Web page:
Travel firms up their tech game to stay relevant

Quotient Travel Planners has built an in-house IT system designed by one of its co-founders.
Quotient Travel Planners has built an in-house IT system designed by one of its co-founders.ST PHOTO: MARCUS TAN

This comes as Net-savvy travellers book trips directly with hotels, airlines, third-party sites

A virtual reality headset that allows travellers to preview Singapore attractions such as the River Safari and Merlion Park - even before setting foot here.

Websites which allow customers to pick from a menu of attractions and put together their own travel itinerary the way they might create their own salad or pizza. On such websites, routes are mapped out, with admission fees calculated.

At least three agencies - Sohu Travel, Albatross World Travel & Tours and Quotient Travel Planner - are eschewing the image of a typical ticket-booking agency by introducing services catered for the savvy traveller, so as to stay relevant in the Internet age.

These days, many travellers are bypassing traditional agencies to book holidays directly with airlines and hotels, or through third-party booking sites.

Traditional travel agencies struggling to survive

A survey by travel search engine Kayak found that only 26 per cent of respondents used a traditional travel agency to plan their holidays.

It had polled 1,000 people from Singapore as part of a worldwide survey of more than 12,000 people in April.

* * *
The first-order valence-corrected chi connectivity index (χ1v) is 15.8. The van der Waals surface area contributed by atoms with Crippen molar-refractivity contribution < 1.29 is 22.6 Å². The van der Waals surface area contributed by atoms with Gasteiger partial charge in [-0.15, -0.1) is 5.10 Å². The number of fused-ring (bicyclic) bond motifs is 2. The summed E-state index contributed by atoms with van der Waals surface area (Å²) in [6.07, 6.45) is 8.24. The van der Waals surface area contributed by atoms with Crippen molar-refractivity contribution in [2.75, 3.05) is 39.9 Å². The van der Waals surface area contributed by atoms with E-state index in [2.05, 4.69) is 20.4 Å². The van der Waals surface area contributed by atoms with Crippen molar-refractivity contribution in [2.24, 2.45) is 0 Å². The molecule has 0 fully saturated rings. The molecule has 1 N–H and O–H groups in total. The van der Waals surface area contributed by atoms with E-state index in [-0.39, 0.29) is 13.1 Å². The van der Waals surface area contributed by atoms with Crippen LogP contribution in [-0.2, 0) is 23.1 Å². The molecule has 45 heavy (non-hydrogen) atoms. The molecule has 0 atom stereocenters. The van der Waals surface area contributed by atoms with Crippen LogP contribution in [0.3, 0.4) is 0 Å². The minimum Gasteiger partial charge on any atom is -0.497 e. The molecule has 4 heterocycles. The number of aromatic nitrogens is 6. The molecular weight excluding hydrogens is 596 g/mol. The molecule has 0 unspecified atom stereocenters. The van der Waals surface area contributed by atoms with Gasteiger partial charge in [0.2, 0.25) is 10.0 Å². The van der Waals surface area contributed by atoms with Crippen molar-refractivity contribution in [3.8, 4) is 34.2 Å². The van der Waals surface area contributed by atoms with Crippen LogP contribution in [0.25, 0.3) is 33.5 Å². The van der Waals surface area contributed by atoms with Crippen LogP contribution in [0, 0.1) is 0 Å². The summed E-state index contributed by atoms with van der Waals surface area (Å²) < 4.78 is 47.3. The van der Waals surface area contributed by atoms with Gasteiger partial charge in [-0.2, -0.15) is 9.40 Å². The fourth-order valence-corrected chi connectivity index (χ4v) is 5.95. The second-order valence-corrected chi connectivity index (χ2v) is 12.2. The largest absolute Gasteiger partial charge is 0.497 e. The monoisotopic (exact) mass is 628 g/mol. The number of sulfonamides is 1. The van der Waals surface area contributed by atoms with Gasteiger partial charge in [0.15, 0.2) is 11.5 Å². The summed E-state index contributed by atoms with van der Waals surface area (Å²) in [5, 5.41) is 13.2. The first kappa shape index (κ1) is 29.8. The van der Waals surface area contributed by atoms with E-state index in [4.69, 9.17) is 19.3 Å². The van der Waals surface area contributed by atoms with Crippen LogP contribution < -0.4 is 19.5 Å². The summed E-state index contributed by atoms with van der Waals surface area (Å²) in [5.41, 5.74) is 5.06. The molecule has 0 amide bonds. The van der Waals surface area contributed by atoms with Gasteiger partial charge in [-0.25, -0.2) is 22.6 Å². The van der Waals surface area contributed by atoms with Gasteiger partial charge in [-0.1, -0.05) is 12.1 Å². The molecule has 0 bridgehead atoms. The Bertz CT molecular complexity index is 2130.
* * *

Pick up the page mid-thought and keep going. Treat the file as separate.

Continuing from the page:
CATERING TO NEW GENERATION

(Agents) must rethink their businesses in order to value-add and remain relevant, competitive and productive in a dynamic travel landscape.

STB CHIEF EXECUTIVE LIONEL YEO, on the challenges faced by traditional agencies.

Of these, 61 per cent said they consulted online travel agencies to plan holidays.

This spells bad news for the more than 1,200 travel agencies here, which are mostly small and medium-sized.

Battered by surging manpower costs and growing Internet sales, many travel agencies struggle to survive.

In 2014, 112 agencies ceased operations, and last year, 116 agencies followed suit.

In the first eight months of this year, already 112 agencies have shut their businesses.

Acknowledging the challenges faced by traditional agencies, the Singapore Tourism Board (STB) and the National Association of Travel Agents Singapore launched a plan last month to help them redesign their businesses.

The Travel Agent Road Map focuses on three areas: business transformation, technology and manpower.

Travel agencies hoping to improve their business processes can also get monetary support through STB's Business Improvement Fund and Experience Step Up Fund.

STB chief executive Lionel Yeo said then that agents "must rethink their businesses in order to value-add and remain relevant, competitive and productive in a dynamic travel landscape".

A version of this article appeared in the print edition of The Straits Times on September 05, 2016, with the headline 'Travel firms up their tech game to stay relevant'. Print Edition | Subscribe